Social network marketing: Get to know those who need to know you

NOTE — This is the sixth in a series on social network marketing. The entire series can be found here.

Since relationships play such an important role in social network marketing, anyone planning to use it successfully must learn how best to interact with people.

Me, Myself and Eye
Creative Commons License photo credit: A Silly Person
The proper interaction will go a long way to helping people get to know, like and trust you. As with any relationship, the initial contact takes on added importance.

Whenever you meet someone on a social network, make sure your first impression is a good one. One way to do that is to know the person to whom you are talking. You can do that by looking at their profile, their blog postings and comments they make.

For example, a few weeks ago, I was responding to folks who are following my Twitter stream. I usually go to their Twitter site, find something interesting and write them a direct message about it. I don’t spend a lot of time on this, because I’d rather interact with people on my blog. But I know that taking this step sets me apart from all those who use automated programs to send a message to people who follow them.

While on one fellow’s site, I noticed a Tweet saying that he was going to a funeral. I sent him a message telling him I was sorry for his loss. I left off the link to my web site that I usually include on similar messages.

A couple of days later he sent me a message thanking me and saying that I was one of only a few who had expressed condolences. Others were just hyping their web sites, he said. Last week, he recommended me to his followers as someone to follow.

To me it was a no-brainer. If I met someone who told me he’d just lost his grandmother, I’d never say something like, “Let me tell you about my business opportunity.” That, in effect, is what happened to this fellow.

You also have to be careful that your efforts to build relationships don’t get so automated that it doesn’t do any good.

For example the other day I got a comment on my blog that said simply “its cool.” Now, I’ve gotten similar comments that were clearly spam, and this one might be. But I clicked on the person’s link. It’s a blog written in Spanish, but it looked legit. So, I approved the comment and replied, thanking the person for the encouragement.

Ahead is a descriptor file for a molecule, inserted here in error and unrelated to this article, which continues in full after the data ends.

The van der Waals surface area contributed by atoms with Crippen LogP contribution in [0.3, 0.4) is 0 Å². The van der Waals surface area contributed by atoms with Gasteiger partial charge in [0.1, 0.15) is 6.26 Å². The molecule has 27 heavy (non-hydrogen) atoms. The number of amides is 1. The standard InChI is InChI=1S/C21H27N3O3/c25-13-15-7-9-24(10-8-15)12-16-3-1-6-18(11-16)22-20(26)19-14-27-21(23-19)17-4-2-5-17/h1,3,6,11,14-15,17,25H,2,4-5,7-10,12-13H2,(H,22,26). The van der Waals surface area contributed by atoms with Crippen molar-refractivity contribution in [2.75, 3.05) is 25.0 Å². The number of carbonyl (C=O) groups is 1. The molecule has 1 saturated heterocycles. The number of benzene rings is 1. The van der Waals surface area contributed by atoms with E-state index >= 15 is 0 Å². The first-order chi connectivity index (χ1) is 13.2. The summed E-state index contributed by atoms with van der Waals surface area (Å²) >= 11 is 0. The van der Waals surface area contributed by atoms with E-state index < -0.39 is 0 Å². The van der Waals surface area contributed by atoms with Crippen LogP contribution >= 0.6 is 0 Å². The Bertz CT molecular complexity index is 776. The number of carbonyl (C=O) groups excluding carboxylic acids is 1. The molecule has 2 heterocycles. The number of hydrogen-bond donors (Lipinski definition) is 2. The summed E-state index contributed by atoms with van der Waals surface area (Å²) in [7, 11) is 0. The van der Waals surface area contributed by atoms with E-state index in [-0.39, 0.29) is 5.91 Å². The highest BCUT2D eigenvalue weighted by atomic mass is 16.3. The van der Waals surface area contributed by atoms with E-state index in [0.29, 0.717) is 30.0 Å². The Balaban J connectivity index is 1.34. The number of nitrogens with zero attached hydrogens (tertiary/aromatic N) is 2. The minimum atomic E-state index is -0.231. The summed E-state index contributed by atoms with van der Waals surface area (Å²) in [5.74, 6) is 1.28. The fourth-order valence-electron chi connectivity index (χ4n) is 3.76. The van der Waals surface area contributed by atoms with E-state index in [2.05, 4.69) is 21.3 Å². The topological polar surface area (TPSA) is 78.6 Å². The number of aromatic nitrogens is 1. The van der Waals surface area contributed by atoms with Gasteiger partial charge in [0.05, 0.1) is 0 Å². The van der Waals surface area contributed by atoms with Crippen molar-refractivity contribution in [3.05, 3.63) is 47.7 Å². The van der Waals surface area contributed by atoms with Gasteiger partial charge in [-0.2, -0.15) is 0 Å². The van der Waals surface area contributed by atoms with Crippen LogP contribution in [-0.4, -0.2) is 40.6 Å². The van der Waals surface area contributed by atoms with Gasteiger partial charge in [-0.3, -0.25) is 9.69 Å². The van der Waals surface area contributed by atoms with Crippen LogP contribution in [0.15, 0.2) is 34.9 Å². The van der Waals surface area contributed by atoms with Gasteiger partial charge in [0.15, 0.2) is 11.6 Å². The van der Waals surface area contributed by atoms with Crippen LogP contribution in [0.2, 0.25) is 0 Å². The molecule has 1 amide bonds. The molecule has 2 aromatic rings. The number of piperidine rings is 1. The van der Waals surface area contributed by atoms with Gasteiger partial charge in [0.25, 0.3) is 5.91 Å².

The point is, I nearly rejected it without a second thought. Then I decided that for whatever reason, the person had taken the time to leave a comment, no matter how short, on my blog. That deserved enough of my time to check the link.

Keep in mind that you can’t form relationships with too many people. Most every day I get e-mails touting the wisdom of “building a list” in order to grow my network marketing business. Seems there’s numerous folks who think that having such a list is the ticket to success.

On the surface, there appears to be  wisdom to the strategy. After all, the more people on a list, the lower percentage of people you need to convince to join your team.

In other words if you want 10 new people on your team and have 1,000 on your list, that’s only 1 percent. If you have 100 on your list, you need 10 percent. Easier to get a 1 percent response than a 10 percent response, right?

Not necessarily.

List-building works great if all you need is a one-time customer. If a sale is what you want, the list-building strategy is a grand idea.

But network marketers need more than one-time customers. They’re seeking business partners.

The list-building strategy is a variation of the old “get a lot of no’s so you can get one yes” tactic. The main problem: it doesn’t work.

Network marketing is a relationship business. People join people they know, like and trust. If you have thousands of people on a list, there’s no way you can ever let them get to know you, but less like or trust you.

The relationship aspect of the business is the reason some trainers teach network marketers to make a list of their friends and family members. The thinking was that people who already know, like and trust you will be more likely to go into business with you.

Unfortunately, the profession was not up to the challenge. Presentations made the business sound much too easy. Broken promises of quick money led to hurt feelings.

Veteran network marketers soon came up with an acronym for their predicament — NFL, which stands for No Friends Left.

So, you can’t form close enough relationships with a lot of people in order for them to become business partners. And turning existing friends into business partners doesn’t work either.

What you need is a way to find potential business partners who will become your friends. You do that by genuinely interactioning with them. For that a list of dozens works better than a list of thousands.

2 Responses

  1. Steve

    This is a great lesson you have taught us here. Your strategy sounds effective and
    easy to follow. I look forward to reading more of your lessons behind relationship building, over list building.

    I get them emails too!

    Gary McElwain

  2. Hi Gary,

    Thanks for the good words. And I, too, will take building relationships over building a list any day.

    I appreciate the comment.

    Steve

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